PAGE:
The Python (Data Science) Plotting Ecosystem

In our previous reading, we learned about the Altair plotting library. Altair is far from the only Python plotting library, however, and is not even the most popular! So in this reading, I’ll introduce some other popular libraries, discuss their strengths and weaknesses, and finally detail why I’ve decided to use Altair in this course.


If you’ve heard about any plotting library in Python, it is almost certainly matplotlib. matplotlib is not only the library most people see first when learning to plot in Python, but it also does the actually hard work of creating of an image behind the scenes for many other popular libraries.

While very flexible, however, matplotlib is not the most user-friendly. Most of its focus is on the lower-level aspects of actually implementing visualizations from a programming perspective, and it lacks easy to use tools for quickly making common the types of figures (scatter plots, linear fits, histograms, etc.) that are so often needed by data scientists.

To illustrate, here’s the code needed to plot a scatter plot of points along with a linear regression fit overlay in matplotlib:

import matplotlib.pyplot as plt
import numpy as np

# Initialize layout
fig, ax = plt.subplots(figsize = (9, 9))

# Add scatterplot
ax.scatter(x, y, s=60, alpha=0.7, edgecolors="k")

# Fit linear regression via least squares with numpy.polyfit
# It returns an slope (b) and intercept (a)
# deg=1 means linear fit (i.e. polynomial of degree 1)
b, a = np.polyfit(x, y, deg=1)

# Create sequence of 100 numbers from 0 to 100
xseq = np.linspace(0, 10, num=100)

# Plot regression line
ax.plot(xseq, a + b * xseq, color="k", lw=2.5);

to generate:


matplotlib Alternatives

With that in mind, several other packages have been created to make plotting in Python easier for data scientists. Unlike in matplotlib, where you have to think in terms of what geometric objects and axes, these alternative libraries allow for higher-level, more “declarative” code to make scatter plots, histograms, kernel densities, etc.


The first of these is seaborn. seaborn is built on top of matplotlib, and provides simple declarative functions for generating data science figures, such as regplot to plot a linear regression fit, or histplot to plot a histogram.

To illustrate, here’s a linear regression fit overlaying a scatter plot:

import seaborn as sns
sns.regplot(x="total_bill", y="tip", data=our_data)

Unlike Altair, however, seaborn is not a particularly composable library – if what you need is covered by a function is provides, it’s great, but it offers less freedom to build up figures by putting together smaller building blocks as is the case in Altair.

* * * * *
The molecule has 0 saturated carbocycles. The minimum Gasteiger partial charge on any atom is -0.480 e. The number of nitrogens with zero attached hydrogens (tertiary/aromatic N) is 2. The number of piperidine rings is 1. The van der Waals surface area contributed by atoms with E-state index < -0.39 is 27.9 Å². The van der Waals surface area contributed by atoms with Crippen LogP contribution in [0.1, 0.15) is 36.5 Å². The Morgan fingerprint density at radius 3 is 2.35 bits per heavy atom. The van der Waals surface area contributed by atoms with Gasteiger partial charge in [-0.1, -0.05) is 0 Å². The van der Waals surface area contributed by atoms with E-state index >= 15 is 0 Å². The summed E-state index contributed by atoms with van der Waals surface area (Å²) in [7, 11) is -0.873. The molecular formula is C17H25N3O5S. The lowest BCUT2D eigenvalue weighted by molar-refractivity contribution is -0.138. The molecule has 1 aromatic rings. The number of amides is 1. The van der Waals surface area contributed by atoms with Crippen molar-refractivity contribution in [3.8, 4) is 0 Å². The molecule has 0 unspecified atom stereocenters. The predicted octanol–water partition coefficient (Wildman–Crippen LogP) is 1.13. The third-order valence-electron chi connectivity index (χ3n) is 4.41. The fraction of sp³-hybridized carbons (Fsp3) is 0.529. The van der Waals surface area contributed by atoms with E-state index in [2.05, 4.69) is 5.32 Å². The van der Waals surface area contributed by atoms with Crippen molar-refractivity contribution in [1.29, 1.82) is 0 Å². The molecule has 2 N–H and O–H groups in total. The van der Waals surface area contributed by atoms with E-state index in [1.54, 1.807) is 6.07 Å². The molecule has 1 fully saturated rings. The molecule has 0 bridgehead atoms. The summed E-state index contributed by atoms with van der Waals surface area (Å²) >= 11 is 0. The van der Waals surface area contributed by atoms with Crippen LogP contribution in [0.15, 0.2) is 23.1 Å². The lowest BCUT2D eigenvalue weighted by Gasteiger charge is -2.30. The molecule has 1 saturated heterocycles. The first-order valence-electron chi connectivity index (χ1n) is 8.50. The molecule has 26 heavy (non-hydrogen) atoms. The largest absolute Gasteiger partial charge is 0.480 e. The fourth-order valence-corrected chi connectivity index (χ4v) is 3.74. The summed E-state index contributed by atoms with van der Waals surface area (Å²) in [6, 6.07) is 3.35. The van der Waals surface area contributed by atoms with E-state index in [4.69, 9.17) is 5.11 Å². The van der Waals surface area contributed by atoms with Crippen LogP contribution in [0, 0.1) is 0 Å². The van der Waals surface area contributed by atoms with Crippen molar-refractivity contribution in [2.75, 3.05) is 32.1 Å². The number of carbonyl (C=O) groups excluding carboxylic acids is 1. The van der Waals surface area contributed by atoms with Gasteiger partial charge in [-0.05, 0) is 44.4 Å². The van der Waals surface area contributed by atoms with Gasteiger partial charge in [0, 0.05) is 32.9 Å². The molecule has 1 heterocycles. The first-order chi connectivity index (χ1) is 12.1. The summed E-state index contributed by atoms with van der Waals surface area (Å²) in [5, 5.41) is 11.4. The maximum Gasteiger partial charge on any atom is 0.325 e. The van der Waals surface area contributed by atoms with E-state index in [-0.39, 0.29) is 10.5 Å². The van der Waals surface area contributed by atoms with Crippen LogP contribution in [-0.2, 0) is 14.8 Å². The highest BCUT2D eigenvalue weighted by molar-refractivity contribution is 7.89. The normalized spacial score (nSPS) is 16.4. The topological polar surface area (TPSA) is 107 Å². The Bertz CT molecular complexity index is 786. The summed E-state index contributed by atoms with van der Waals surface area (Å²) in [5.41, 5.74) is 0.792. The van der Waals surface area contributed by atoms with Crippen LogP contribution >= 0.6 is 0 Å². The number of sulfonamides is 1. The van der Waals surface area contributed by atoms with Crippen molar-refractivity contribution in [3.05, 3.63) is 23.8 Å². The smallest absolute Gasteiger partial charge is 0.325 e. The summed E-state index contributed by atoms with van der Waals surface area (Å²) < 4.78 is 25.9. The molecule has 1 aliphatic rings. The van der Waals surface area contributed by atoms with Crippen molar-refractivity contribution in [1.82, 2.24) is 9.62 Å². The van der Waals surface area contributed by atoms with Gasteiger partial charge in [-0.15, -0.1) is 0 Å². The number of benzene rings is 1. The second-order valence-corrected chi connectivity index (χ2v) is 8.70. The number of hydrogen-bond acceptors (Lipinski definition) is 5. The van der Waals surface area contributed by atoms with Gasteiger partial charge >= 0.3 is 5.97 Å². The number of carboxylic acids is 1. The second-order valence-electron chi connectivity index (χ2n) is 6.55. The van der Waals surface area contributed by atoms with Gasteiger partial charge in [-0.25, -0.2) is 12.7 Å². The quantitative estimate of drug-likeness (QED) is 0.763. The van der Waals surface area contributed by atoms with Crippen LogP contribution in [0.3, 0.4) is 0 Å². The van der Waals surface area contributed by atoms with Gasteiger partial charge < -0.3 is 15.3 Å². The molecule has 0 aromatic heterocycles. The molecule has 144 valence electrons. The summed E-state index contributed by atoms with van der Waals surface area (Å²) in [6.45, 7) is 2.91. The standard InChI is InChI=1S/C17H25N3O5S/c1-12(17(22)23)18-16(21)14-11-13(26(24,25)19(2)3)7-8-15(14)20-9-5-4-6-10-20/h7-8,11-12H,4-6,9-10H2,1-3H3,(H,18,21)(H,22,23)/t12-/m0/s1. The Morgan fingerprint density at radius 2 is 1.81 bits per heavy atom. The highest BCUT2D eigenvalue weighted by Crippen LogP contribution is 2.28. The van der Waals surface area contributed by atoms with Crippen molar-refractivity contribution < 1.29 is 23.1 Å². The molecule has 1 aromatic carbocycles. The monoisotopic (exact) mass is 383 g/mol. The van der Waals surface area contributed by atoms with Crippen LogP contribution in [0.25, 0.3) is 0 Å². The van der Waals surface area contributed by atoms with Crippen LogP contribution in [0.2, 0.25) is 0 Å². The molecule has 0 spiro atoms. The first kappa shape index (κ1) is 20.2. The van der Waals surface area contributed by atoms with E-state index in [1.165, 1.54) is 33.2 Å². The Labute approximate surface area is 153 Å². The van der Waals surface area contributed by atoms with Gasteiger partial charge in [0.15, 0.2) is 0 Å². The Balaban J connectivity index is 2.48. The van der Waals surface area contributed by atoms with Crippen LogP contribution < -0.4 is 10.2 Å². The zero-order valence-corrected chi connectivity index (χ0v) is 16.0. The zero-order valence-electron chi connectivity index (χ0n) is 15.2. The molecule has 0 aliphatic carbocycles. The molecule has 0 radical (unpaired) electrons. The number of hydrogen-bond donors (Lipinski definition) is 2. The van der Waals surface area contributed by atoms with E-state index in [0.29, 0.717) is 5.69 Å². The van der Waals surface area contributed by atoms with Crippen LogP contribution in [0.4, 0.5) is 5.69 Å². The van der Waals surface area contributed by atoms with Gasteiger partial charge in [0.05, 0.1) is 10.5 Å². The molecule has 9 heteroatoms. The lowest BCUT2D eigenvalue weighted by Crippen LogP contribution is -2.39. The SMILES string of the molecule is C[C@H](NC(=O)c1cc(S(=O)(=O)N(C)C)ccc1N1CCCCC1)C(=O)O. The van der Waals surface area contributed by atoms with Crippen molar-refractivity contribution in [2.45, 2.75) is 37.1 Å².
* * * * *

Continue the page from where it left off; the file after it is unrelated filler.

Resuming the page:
plotnine (e.g. ggplot2 in Python)

plotnine is a wonderful library that re-implements almost the entire API of the much loved ggplot2 plotting library from R. Like seaborn, plotnine is actually built on matplotlib, and like seaborn it provides a much more user-friendly experience for data scientists.

Like Altair, plotnine (and ggplot2) embodies the logic of how we use visualizations to communicate information about our data in how it works. As a result, plotnine syntax seems a little more verbose than that of seaborn, but I would argue that in the long run it’s much more powerful.

To plot our simple linear regression figure in plotnine, we’d run:

import plotnine as p9

(p9.ggplot(mtcars, p9.aes('wt', 'mpg'))
 + p9.geom_point()
 + p9.stat_smooth(method='lm')

As you can see, the aes() function takes the place of the encode method in Altair, and plotnine allows different geoms to be combined within a plot, instead of requiring plots to be built separately then combined. But it is very similar to Altair in philosophy.


So given these other choices, why use Altair?

Like seaborn and plotnine, Altair is a library designed to make plotting in Python a more intuitive experience for data scientists than one gets with matplotlib. And like plotnine, altair’s design is meant to embody one model of the logic of how we communicate with visualizations (the grammer of graphics).

But altair also has some substantive differences from the libraries discussed above. First, it has no connection to matplotlib, unlike seaborn or plotnine. Altair actually generates javascript-based visualizations, which means that it is web native and creates interactive visualizations very easily.

Moreover, in my experience the documentation for and community around Altair is more robust and helpful than what you find with plotnine, which is actually what I taught in this class up until this year.

With that said, there are some tradeoffs with altair. It doesn’t come with quite as much in-built support for easy statistical modelling. As we’ll discuss below, because the figures it generates are inherently implemented in javascript, they can be a little more finicky to work with.